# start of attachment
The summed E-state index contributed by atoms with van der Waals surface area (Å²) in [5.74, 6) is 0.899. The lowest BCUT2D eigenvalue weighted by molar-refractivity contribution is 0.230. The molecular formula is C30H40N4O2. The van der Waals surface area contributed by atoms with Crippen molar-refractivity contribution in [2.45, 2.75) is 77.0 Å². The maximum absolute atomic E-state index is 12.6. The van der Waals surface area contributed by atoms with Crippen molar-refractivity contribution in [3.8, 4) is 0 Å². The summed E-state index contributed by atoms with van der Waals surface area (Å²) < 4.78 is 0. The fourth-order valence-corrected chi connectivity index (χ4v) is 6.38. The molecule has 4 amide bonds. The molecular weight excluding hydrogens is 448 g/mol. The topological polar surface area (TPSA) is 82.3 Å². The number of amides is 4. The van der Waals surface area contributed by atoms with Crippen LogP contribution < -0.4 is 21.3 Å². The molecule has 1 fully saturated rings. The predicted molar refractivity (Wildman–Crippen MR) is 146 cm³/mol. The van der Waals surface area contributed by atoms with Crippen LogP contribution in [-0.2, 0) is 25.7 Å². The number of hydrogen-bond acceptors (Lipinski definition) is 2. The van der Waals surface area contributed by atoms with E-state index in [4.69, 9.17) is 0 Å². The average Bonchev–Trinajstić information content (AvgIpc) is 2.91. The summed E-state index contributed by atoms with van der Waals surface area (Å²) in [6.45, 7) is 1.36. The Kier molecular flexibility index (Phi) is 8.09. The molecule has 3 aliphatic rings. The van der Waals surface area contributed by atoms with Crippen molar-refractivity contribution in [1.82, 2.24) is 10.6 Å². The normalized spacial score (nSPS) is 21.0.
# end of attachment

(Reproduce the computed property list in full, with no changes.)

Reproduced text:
The summed E-state index contributed by atoms with van der Waals surface area (Å²) in [5.74, 6) is 0.899. The lowest BCUT2D eigenvalue weighted by molar-refractivity contribution is 0.230. The molecular formula is C30H40N4O2. The van der Waals surface area contributed by atoms with Crippen molar-refractivity contribution in [2.45, 2.75) is 77.0 Å². The maximum absolute atomic E-state index is 12.6. The van der Waals surface area contributed by atoms with Crippen molar-refractivity contribution in [3.8, 4) is 0 Å². The summed E-state index contributed by atoms with van der Waals surface area (Å²) < 4.78 is 0. The fourth-order valence-corrected chi connectivity index (χ4v) is 6.38. The molecule has 4 amide bonds. The molecular weight excluding hydrogens is 448 g/mol. The topological polar surface area (TPSA) is 82.3 Å². The number of amides is 4. The van der Waals surface area contributed by atoms with Crippen LogP contribution < -0.4 is 21.3 Å². The molecule has 1 fully saturated rings. The predicted molar refractivity (Wildman–Crippen MR) is 146 cm³/mol. The van der Waals surface area contributed by atoms with Crippen LogP contribution in [-0.2, 0) is 25.7 Å². The number of hydrogen-bond acceptors (Lipinski definition) is 2. The van der Waals surface area contributed by atoms with E-state index in [4.69, 9.17) is 0 Å². The average Bonchev–Trinajstić information content (AvgIpc) is 2.91. The summed E-state index contributed by atoms with van der Waals surface area (Å²) in [6.45, 7) is 1.36. The Kier molecular flexibility index (Phi) is 8.09. The molecule has 3 aliphatic rings. The van der Waals surface area contributed by atoms with Crippen molar-refractivity contribution in [1.82, 2.24) is 10.6 Å². The normalized spacial score (nSPS) is 21.0.